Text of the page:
This Neil Finn number finally turned Split Enz into chart-toppers in Australasia, and gave them an entree to the vital North American market. It was graced with Noel Crombie's most ambitious video to date and became an MTV favourite. Curtains on the outside? Just one of the many innovative design elements in a clip, which explored Neil's inner torment as he withered under the scrutiny of giant eyes, an Orwellian flat screen television, and his creative paranoia at being shunned by the rest of the band — unable to infiltrate the clique. Heavy stuff!
TV One gave Aotearoa the chance to show it’s ‘got talent’ via two top-rating series of the UK-spawned format. This excerpt from the final of the 2013 season is the opening segment, where the last of the finalists are found, and host Tamati Coffey introduces the judges: model/actor Rachel Hunter, musician Jason Kerrison and international guest, choreographer Cris Judd (J.Lo's ex). The performers, ranging from a hip hop dance crew to an opera singer, compete for a Toyota RAV4 and $100,000 cash. The eventual winner was Renee Maurice from Wellington.
This Kiwi version of the Got Talent franchise scoured Aotearoa "on a mission to find a star". Topping the weekly TV ratings, the TV One series was hosted by weatherman Tamati Coffey, with Rachel Hunter, musician Jason Kerrison (Opshop) and UB40 frontman Ali Campbell as the judges. In this opening excerpt of the 2012 final, the last two contestants are chosen: people’s choice Dudley Fairbrass, and judge’s choice Logan Walker. They join 10 other finalists — including eventual winner, 15-year-old Clara van Wel from Blenheim — to compete for $100,000 and a Toyota Corolla.
This TV2 promo is a cover of Sonny and Cher classic ‘I Got You Babe’. A roll call of turn of the century Kiwi celebrities take turns performing, starting with late actor Kevin Smith and actor/sometime Strawpeople singer Stephanie Tauevihi. Other stars include Jay Laga’aia, Havoc and Newsboy, Erika Takacs from band True Bliss, What Now? hosts, Shortland Street's Katrina Devine, and Spike the penguin from Squirt. Also popping by are Bart and Lisa from The Simpsons, and Aussie Portia de Rossi (then appearing on American show Ally McBeal). The promo was made by Saatchi & Saatchi.
Based on the hugely successful Got Talent franchise created by Simon Cowell, this nationwide TV talent quest first screened on Prime for one season in 2008. It was revived by TV One in 2012 and 2013. The Prime hosts were Andrew Mulligan and radio DJ Jason Reeves, with judges Miriama Smith, Paul Ellis and Richard Driver. From 2012 the host was Tamaiti Coffey, with model/actor Rachel Hunter, Opshop frontman Jason Kerrison and UB40's Ali Campbell as judges. American choreographer Cris Judd replaced Campbell for the 2013 series.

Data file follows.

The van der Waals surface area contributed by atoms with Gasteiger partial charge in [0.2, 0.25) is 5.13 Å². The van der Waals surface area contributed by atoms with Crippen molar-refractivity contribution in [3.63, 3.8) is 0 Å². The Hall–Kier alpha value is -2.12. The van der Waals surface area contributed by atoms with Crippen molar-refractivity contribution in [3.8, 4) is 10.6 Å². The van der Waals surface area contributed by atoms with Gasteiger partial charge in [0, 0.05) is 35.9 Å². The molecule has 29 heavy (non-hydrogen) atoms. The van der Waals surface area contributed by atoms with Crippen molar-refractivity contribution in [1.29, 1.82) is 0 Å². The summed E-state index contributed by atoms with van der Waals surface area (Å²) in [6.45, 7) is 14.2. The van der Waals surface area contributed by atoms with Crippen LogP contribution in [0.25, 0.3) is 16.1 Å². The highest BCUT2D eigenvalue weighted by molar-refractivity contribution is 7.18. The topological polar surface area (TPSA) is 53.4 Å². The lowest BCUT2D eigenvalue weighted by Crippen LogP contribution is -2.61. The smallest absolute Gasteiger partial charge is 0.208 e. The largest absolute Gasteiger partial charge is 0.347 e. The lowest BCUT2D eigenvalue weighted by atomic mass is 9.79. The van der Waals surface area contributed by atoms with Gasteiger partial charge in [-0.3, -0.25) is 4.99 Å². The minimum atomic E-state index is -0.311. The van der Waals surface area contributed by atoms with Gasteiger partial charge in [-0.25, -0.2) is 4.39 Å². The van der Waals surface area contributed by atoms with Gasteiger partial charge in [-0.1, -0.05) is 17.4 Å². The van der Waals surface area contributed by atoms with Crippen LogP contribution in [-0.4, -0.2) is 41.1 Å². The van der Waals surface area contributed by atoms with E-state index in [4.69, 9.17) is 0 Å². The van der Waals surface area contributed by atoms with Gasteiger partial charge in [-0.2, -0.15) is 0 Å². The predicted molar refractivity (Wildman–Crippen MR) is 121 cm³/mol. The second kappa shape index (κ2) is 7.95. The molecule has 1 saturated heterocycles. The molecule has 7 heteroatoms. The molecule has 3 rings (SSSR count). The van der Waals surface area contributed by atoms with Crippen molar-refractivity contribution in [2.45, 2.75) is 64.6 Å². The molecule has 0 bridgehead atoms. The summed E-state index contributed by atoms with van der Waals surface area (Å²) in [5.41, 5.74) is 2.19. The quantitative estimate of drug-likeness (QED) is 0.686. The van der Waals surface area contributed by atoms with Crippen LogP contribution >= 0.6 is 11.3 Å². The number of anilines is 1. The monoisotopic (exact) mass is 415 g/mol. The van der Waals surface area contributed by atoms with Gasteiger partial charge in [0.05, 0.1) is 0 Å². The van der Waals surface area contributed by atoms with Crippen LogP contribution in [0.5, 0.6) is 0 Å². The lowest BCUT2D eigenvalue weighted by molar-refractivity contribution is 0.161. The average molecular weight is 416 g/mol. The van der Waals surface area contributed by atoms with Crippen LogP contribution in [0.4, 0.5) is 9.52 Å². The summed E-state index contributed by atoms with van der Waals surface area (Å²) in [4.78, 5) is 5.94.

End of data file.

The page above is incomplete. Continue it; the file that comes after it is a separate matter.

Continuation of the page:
Auckland band LEISURE’s statement on the YouTube page for this song says: "with the world in its current state of flux, sometimes we just need to switch off and float away from it all." The video for the group's first single takes note, as a camera roams through a series of tableaux – from street to bedroom, passing various people chilled to a state of inertia – before following their gaze to the next still life. Directed by Joel Kefali (Royals), the clip won Best Music Video at the 2017 NZ Music Awards. The song featured on supernatural teen TV show Shadowhunters and HBO comedy Insecure.
This soulful ballad highlights Chong-Nee on the mic, backed by horns and strings. The song is taken from his debut album Just Getting By On Love (2006). Inspired by classic singers like Al Green, Chong-Nee set out to record a number of songs live, including this one. Befitting the song's old school stylings, director Martha Jeffries uses an extremely narrow colour palette. Jeffries also helmed the music videos for Chong-Nee singles 'Black Widow' and 'Scenarios'.
This collection celebrates Kiwi comedy on TV: the caricatures, piss-takes, and sitcoms that have cracked us up, and pulled the wool over our eyes for over five decades. From turkeys in gumboots and Fred Dagg, to Billy T, bro'Town and Jaquie Brown. As Diana Wichtel reflects, watching the evolution of native telly laughs is, "a rich and ridiculous, if often painful, pleasure."
The decade of fondue and flares also cooked up colour television. Our black and white living room icons — from Selwyn Toogood to Space Waltz — melted into a Kiwi kaleidoscope of Top Town, Grunt Machine, and Close to Home. And 'our stories' and rights fights — boks, hikoi, nukes and 'nam — echoed onscreen (Sleeping Dogs, Tangata Whenua). Ready to roll?
It started with grunge and ended with Spice Girls; Di died, Clinton didn't inhale and the All Blacks were poisoned. On screen, Ice TV and Havoc were for the kids and a grown-up Kiwi cinema delivered a powerful triple punch. Tua's linguistic jab proved just as memorable, Tem got a geography lesson and Thingee's eye popped and reverberated around our living rooms.